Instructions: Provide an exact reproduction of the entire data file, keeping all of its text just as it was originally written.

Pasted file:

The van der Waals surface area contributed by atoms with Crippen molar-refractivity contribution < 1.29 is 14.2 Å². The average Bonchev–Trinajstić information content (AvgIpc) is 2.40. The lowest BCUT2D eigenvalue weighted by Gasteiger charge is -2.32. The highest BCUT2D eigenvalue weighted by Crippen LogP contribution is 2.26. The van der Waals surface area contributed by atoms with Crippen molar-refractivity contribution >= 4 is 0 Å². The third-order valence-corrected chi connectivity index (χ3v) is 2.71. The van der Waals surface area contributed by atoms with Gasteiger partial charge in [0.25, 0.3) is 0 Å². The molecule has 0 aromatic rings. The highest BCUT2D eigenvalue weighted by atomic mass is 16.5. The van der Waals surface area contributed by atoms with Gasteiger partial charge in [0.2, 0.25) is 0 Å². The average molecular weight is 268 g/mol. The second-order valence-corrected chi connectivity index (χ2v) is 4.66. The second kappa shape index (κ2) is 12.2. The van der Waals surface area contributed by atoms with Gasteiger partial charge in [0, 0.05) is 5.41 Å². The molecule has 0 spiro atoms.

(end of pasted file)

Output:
The van der Waals surface area contributed by atoms with Crippen molar-refractivity contribution < 1.29 is 14.2 Å². The average Bonchev–Trinajstić information content (AvgIpc) is 2.40. The lowest BCUT2D eigenvalue weighted by Gasteiger charge is -2.32. The highest BCUT2D eigenvalue weighted by Crippen LogP contribution is 2.26. The van der Waals surface area contributed by atoms with Crippen molar-refractivity contribution >= 4 is 0 Å². The third-order valence-corrected chi connectivity index (χ3v) is 2.71. The van der Waals surface area contributed by atoms with Gasteiger partial charge in [0.25, 0.3) is 0 Å². The molecule has 0 aromatic rings. The highest BCUT2D eigenvalue weighted by atomic mass is 16.5. The van der Waals surface area contributed by atoms with Gasteiger partial charge in [0.2, 0.25) is 0 Å². The average molecular weight is 268 g/mol. The second-order valence-corrected chi connectivity index (χ2v) is 4.66. The second kappa shape index (κ2) is 12.2. The van der Waals surface area contributed by atoms with Gasteiger partial charge in [0, 0.05) is 5.41 Å². The molecule has 0 spiro atoms.